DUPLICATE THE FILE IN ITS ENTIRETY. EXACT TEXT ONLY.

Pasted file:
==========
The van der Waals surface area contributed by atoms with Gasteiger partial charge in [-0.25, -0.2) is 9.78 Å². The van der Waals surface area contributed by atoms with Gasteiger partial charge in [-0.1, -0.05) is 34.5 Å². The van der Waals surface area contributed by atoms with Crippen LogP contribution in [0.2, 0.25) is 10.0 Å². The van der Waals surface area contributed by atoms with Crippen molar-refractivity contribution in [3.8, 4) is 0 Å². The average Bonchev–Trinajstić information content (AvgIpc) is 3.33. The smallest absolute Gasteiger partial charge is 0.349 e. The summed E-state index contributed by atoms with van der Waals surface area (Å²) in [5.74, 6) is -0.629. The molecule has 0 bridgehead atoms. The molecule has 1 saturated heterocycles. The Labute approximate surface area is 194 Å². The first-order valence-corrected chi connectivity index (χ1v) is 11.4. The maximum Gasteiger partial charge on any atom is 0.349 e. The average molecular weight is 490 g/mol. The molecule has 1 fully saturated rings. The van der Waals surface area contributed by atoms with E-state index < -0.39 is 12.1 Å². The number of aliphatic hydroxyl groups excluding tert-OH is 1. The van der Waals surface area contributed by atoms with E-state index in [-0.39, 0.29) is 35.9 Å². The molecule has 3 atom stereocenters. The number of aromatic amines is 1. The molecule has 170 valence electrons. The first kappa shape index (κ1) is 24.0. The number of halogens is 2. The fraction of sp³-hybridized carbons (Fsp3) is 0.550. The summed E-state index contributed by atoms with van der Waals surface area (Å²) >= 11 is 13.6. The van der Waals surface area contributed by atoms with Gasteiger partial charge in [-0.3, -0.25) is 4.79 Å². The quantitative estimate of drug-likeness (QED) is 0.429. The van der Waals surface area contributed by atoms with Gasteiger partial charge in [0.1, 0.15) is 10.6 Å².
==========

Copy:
The van der Waals surface area contributed by atoms with Gasteiger partial charge in [-0.25, -0.2) is 9.78 Å². The van der Waals surface area contributed by atoms with Gasteiger partial charge in [-0.1, -0.05) is 34.5 Å². The van der Waals surface area contributed by atoms with Crippen LogP contribution in [0.2, 0.25) is 10.0 Å². The van der Waals surface area contributed by atoms with Crippen molar-refractivity contribution in [3.8, 4) is 0 Å². The average Bonchev–Trinajstić information content (AvgIpc) is 3.33. The smallest absolute Gasteiger partial charge is 0.349 e. The summed E-state index contributed by atoms with van der Waals surface area (Å²) in [5.74, 6) is -0.629. The molecule has 0 bridgehead atoms. The molecule has 1 saturated heterocycles. The Labute approximate surface area is 194 Å². The first-order valence-corrected chi connectivity index (χ1v) is 11.4. The maximum Gasteiger partial charge on any atom is 0.349 e. The average molecular weight is 490 g/mol. The molecule has 1 fully saturated rings. The van der Waals surface area contributed by atoms with E-state index < -0.39 is 12.1 Å². The number of aliphatic hydroxyl groups excluding tert-OH is 1. The van der Waals surface area contributed by atoms with E-state index in [-0.39, 0.29) is 35.9 Å². The molecule has 3 atom stereocenters. The number of aromatic amines is 1. The molecule has 170 valence electrons. The first kappa shape index (κ1) is 24.0. The number of halogens is 2. The fraction of sp³-hybridized carbons (Fsp3) is 0.550. The summed E-state index contributed by atoms with van der Waals surface area (Å²) >= 11 is 13.6. The van der Waals surface area contributed by atoms with Gasteiger partial charge in [-0.3, -0.25) is 4.79 Å². The quantitative estimate of drug-likeness (QED) is 0.429. The van der Waals surface area contributed by atoms with Gasteiger partial charge in [0.1, 0.15) is 10.6 Å².